This is the latest in a series of columns written for HR Zone from management education portal FTdynamo.com.
‘New’ economy companies were exposed to ridicule when details of some of their more unusual staff perks started to get out. Aromatherapists on 24 hour call. Massage at the desk. Scooters, pinball machines and water pistols freely available.
Some of the mockery was doubtless justified. But these businesses were wrestling with a classic management conundrum: can we find new and effective ways of motivating our staff? Will it make a difference to morale if we are seen to be offering a bit more in the way of flexible benefits? Does a more human work environment lead to better results?
This ‘touchy feely’ approach has not been limited to Silicon Valley. Even in those least sentimental of workplaces, the world’s great financial centres, management has been trying hard to provide a more civilised environment in which their people could operate. Hard-working bankers have been able to avail themselves of so-called ‘concierge’ services, where shopping, dry-cleaning and other chores may be carried out by hired helps. Cheap membership of gyms has been available. Subsidised canteens provide good food at cheap prices. A never-ending supply of fruit, coffee and pastries has been provided for those quieter moments when even the masters of the universe get some time to themselves.
But now the chill wind of downturn has blown through the office cubicles and trading floors. The gravy train has hit the buffers. And belts are being tightened all over the City of London and Wall Street. Bloomberg News reports that the investment bank CSFB has set a $10,000 ceiling on the banquets that bankers hold to celebrate completed deals. Bad news for the purveyors of Beluga caviar. Goldman Sachs has cut back on the fruit it distributes to its staff, while Schroder Salomon Smith Barney (couldn’t they save on printing bills by shortening these names?) has doubled the cost of gym membership and increased prices at the staff canteen.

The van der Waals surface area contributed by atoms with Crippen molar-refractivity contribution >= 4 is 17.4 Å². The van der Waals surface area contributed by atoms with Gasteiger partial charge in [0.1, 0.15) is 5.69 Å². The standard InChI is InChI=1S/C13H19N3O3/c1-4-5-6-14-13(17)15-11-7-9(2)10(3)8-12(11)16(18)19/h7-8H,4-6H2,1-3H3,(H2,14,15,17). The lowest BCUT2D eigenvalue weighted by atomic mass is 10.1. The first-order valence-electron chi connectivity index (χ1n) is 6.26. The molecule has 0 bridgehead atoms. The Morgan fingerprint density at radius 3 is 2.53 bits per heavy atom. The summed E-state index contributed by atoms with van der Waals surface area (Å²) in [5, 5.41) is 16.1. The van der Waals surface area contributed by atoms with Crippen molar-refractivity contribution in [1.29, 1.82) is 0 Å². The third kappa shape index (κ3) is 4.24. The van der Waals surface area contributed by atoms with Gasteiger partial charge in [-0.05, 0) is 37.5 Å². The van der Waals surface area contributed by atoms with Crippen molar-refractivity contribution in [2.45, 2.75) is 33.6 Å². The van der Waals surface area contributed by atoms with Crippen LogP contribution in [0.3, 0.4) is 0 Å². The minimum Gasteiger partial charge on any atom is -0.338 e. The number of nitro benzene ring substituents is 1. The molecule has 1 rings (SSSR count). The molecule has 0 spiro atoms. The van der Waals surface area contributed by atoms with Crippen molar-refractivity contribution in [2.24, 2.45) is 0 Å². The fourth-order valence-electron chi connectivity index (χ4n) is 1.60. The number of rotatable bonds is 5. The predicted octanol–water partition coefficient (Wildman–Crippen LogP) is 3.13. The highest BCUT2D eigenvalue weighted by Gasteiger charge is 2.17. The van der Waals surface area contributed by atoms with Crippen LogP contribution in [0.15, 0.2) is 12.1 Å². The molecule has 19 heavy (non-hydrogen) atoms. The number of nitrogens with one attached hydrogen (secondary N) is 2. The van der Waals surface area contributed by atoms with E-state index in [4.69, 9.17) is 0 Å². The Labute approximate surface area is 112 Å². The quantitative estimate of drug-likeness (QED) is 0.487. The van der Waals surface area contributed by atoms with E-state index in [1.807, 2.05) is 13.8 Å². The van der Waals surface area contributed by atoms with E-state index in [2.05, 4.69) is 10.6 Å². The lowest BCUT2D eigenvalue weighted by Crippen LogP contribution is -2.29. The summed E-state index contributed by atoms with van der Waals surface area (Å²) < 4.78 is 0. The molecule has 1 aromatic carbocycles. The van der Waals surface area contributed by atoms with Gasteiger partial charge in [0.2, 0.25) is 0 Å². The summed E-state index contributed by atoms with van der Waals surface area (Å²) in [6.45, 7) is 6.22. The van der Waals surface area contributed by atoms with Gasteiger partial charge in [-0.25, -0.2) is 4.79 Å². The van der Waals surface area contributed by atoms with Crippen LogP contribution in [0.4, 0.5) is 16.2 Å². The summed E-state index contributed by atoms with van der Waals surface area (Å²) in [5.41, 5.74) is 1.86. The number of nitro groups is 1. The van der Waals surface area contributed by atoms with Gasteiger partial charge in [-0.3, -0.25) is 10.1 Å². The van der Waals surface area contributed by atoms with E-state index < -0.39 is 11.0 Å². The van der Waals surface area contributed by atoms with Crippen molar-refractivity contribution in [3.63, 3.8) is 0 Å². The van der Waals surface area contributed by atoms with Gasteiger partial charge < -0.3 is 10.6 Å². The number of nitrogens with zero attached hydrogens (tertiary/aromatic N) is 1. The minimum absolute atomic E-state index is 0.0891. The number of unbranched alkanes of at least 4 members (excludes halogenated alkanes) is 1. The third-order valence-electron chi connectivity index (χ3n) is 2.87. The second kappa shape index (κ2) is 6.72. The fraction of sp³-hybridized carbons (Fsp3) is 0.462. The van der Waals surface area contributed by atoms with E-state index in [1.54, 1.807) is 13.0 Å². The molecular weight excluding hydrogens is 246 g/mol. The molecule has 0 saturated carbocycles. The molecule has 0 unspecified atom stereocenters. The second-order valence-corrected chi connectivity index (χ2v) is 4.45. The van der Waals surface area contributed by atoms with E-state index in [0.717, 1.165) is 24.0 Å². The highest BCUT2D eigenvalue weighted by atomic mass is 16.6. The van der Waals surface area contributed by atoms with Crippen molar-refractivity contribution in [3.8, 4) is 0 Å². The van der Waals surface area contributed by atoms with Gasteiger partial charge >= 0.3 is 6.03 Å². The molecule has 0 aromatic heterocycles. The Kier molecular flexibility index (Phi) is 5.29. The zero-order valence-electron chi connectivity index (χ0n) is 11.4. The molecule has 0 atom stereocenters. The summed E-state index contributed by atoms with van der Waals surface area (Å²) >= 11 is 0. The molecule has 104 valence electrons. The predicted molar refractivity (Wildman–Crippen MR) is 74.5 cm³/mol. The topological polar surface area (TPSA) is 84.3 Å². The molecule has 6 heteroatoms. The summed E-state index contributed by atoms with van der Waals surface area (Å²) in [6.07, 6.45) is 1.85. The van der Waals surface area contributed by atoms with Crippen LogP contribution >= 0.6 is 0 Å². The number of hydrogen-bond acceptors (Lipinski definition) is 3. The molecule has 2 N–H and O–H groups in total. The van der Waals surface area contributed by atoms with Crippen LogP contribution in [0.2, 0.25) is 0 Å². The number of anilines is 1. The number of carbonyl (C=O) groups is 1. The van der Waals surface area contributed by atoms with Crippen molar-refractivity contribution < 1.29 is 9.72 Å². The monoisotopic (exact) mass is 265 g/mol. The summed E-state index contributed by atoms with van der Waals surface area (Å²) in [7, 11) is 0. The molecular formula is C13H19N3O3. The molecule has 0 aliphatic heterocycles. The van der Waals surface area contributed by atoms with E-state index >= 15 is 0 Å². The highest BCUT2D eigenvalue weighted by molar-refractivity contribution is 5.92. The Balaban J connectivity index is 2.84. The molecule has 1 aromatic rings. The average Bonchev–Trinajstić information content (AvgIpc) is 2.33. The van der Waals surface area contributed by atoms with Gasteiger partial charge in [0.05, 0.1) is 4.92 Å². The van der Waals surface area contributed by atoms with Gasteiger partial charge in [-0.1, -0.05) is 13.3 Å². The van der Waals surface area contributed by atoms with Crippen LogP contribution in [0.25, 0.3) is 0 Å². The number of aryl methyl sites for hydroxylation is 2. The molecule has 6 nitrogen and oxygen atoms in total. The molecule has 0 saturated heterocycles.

What a tragic litany. It is reminiscent of former British Prime Minister Harold Macmillan reflecting on a grand aristocratic household fallen on hard times – “First the family silver goes, then the Canaletto from the drawing room…” (Macmillan was in fact mocking Mrs Thatcher’s programme of privatisation).
When the free fruit goes, can your job be far behind? Management cutting the once popular perks are making a terrible mistake. Nothing could sap already faltering morale more effectively than the news that a plate of egg and chips has doubled in price.
So often at work, as at home, it’s the apparently little things that count. If perks can’t be afforded now, they couldn’t be afforded in the first place. But once the benefits have been introduced, it is madness to remove them.
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